A paper released Wednesday by a professor at the University of Texas titled "Is Bitcoin Really Un-Tethered?" claims that fraudulent transactions of Tether, a digital currency pegged to the Dollars, were responsible for approximately 50% of the meteoric rise in Bitcoin and 64% of other top cryptocurrencies.
Bitcoin fell to its lowest price since February 6 on Wednesday, to $6,371, as it struggles to find a stable support level.
With intentions to investigate the price outsets of Tether to Bitcoin, they choose the sample of 87 of the largest purchases of Bitcoin with Tether from March 2017 to March 2018.
According to Griffin, Tether coins are created in large quantities, such as 100m. They found that half of the increase in Bitcoin's price in 2017 could be traced to the hours immediately after Tether flowed to a handful of other exchanges, generally when the price was declining.
Tether appears to have stopped issuing new tethers as of recent times, possibly in fears of stricter regulation, or lack of legitimate deposits into the company's reserves that may prompt more printing; regardless of being due to the lack of new printed tokens or simply due to lack of demand leaving Tether's company in need of new deposits, Bitcoin's price drop past $6,500 has proved the researcher's hypotheses. New analysis indicates that this is one of the most important factors that drove bitcoin's rally past year. However, the currency may have had another shady goal; large amounts of Tether were also used buy Bitcoin, which propped up its value, the researchers claim.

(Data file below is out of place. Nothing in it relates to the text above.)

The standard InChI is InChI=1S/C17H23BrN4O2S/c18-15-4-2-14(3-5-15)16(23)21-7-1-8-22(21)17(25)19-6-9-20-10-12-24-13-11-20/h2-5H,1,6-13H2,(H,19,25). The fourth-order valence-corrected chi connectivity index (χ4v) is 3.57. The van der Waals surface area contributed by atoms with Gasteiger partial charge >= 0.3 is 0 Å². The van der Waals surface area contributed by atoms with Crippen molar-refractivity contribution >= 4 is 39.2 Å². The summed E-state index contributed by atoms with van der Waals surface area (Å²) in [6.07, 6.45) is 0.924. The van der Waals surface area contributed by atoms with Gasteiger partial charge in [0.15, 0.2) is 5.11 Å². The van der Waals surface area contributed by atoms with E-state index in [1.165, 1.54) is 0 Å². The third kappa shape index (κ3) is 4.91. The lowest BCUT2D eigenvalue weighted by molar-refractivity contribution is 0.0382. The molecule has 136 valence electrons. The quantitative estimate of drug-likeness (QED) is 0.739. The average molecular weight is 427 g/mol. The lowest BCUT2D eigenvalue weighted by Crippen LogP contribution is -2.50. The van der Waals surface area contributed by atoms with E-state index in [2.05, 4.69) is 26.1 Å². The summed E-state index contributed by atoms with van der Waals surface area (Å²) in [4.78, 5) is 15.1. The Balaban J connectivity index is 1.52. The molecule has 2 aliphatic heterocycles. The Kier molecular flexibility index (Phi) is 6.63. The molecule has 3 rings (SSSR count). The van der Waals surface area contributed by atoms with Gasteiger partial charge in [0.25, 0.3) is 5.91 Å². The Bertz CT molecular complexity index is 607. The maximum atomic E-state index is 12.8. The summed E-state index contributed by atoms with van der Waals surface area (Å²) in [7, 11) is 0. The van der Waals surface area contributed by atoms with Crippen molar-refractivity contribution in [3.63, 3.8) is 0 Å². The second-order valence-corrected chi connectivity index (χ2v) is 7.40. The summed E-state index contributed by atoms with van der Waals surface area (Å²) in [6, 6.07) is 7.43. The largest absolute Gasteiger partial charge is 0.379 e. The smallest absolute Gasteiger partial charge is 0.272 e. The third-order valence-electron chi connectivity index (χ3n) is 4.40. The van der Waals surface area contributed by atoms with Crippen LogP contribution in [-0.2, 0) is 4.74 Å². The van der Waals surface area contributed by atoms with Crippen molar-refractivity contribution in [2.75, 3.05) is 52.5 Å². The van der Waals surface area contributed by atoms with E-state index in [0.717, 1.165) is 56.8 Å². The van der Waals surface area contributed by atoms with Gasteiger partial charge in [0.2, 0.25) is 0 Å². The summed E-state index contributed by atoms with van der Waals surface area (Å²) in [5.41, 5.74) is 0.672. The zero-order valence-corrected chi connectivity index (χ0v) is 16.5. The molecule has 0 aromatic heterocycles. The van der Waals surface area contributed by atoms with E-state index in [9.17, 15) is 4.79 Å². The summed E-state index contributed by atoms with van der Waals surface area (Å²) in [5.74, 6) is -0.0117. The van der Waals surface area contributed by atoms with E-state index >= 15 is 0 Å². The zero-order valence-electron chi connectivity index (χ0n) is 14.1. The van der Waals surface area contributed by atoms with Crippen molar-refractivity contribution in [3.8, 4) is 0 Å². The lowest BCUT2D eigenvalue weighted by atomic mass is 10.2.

Mr Griffin previously wrote research pointing to fraudulent behaviour in several other financial markets. Most prominently, he drew media attention for a 2016 paper that suggested that a popular financial contract tied to the volatility in financial markets, known as the VIX, was being manipulated.
Beyond his work at the University of Texas, Mr Griffin has a consulting firm that works on financial fraud cases, including some in the virtual currency industry.
The bottom line is that if Professor Griffin is correct, then the underlying manipulation in bitcoin's price may have been removed and the asset is going to fall back to its "natural" value.
The new paper is not the first academic work to identify manipulation in the virtual currency markets.